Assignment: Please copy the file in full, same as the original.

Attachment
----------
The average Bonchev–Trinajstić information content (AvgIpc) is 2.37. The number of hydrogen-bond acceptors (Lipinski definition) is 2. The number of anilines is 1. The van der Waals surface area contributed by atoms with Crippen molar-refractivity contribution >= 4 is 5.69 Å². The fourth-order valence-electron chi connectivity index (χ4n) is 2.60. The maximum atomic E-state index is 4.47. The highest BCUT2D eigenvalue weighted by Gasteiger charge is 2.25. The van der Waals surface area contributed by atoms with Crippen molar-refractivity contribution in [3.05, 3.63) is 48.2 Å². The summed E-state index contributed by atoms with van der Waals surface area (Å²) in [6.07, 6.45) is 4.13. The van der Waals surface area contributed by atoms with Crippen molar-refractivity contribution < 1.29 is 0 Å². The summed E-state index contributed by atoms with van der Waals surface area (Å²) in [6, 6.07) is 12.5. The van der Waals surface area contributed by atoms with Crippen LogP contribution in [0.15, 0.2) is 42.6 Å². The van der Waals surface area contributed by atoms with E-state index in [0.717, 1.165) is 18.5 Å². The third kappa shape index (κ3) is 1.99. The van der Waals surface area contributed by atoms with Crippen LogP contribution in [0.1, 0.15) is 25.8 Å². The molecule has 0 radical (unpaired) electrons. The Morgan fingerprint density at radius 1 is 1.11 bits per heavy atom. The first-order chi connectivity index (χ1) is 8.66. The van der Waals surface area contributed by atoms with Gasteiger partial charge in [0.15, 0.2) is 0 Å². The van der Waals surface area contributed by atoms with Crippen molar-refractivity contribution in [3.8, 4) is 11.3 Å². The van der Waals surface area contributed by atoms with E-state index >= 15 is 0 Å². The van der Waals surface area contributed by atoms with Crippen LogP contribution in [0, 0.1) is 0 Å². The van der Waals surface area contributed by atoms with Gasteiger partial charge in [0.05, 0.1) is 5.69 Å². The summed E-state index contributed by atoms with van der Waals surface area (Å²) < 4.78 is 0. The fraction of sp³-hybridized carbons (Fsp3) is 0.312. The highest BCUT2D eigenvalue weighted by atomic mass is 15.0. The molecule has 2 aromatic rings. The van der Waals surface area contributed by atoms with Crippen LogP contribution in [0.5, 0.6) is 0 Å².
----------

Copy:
The average Bonchev–Trinajstić information content (AvgIpc) is 2.37. The number of hydrogen-bond acceptors (Lipinski definition) is 2. The number of anilines is 1. The van der Waals surface area contributed by atoms with Crippen molar-refractivity contribution >= 4 is 5.69 Å². The fourth-order valence-electron chi connectivity index (χ4n) is 2.60. The maximum atomic E-state index is 4.47. The highest BCUT2D eigenvalue weighted by Gasteiger charge is 2.25. The van der Waals surface area contributed by atoms with Crippen molar-refractivity contribution in [3.05, 3.63) is 48.2 Å². The summed E-state index contributed by atoms with van der Waals surface area (Å²) in [6.07, 6.45) is 4.13. The van der Waals surface area contributed by atoms with Crippen molar-refractivity contribution < 1.29 is 0 Å². The summed E-state index contributed by atoms with van der Waals surface area (Å²) in [6, 6.07) is 12.5. The van der Waals surface area contributed by atoms with Crippen LogP contribution in [0.15, 0.2) is 42.6 Å². The van der Waals surface area contributed by atoms with E-state index in [0.717, 1.165) is 18.5 Å². The third kappa shape index (κ3) is 1.99. The van der Waals surface area contributed by atoms with Crippen LogP contribution in [0.1, 0.15) is 25.8 Å². The molecule has 0 radical (unpaired) electrons. The Morgan fingerprint density at radius 1 is 1.11 bits per heavy atom. The first-order chi connectivity index (χ1) is 8.66. The van der Waals surface area contributed by atoms with Gasteiger partial charge in [0.15, 0.2) is 0 Å². The van der Waals surface area contributed by atoms with Crippen molar-refractivity contribution in [3.8, 4) is 11.3 Å². The van der Waals surface area contributed by atoms with E-state index >= 15 is 0 Å². The van der Waals surface area contributed by atoms with Crippen LogP contribution in [0, 0.1) is 0 Å². The van der Waals surface area contributed by atoms with Gasteiger partial charge in [0.05, 0.1) is 5.69 Å². The summed E-state index contributed by atoms with van der Waals surface area (Å²) < 4.78 is 0. The fraction of sp³-hybridized carbons (Fsp3) is 0.312. The highest BCUT2D eigenvalue weighted by atomic mass is 15.0. The molecule has 2 aromatic rings. The van der Waals surface area contributed by atoms with Crippen LogP contribution in [0.5, 0.6) is 0 Å².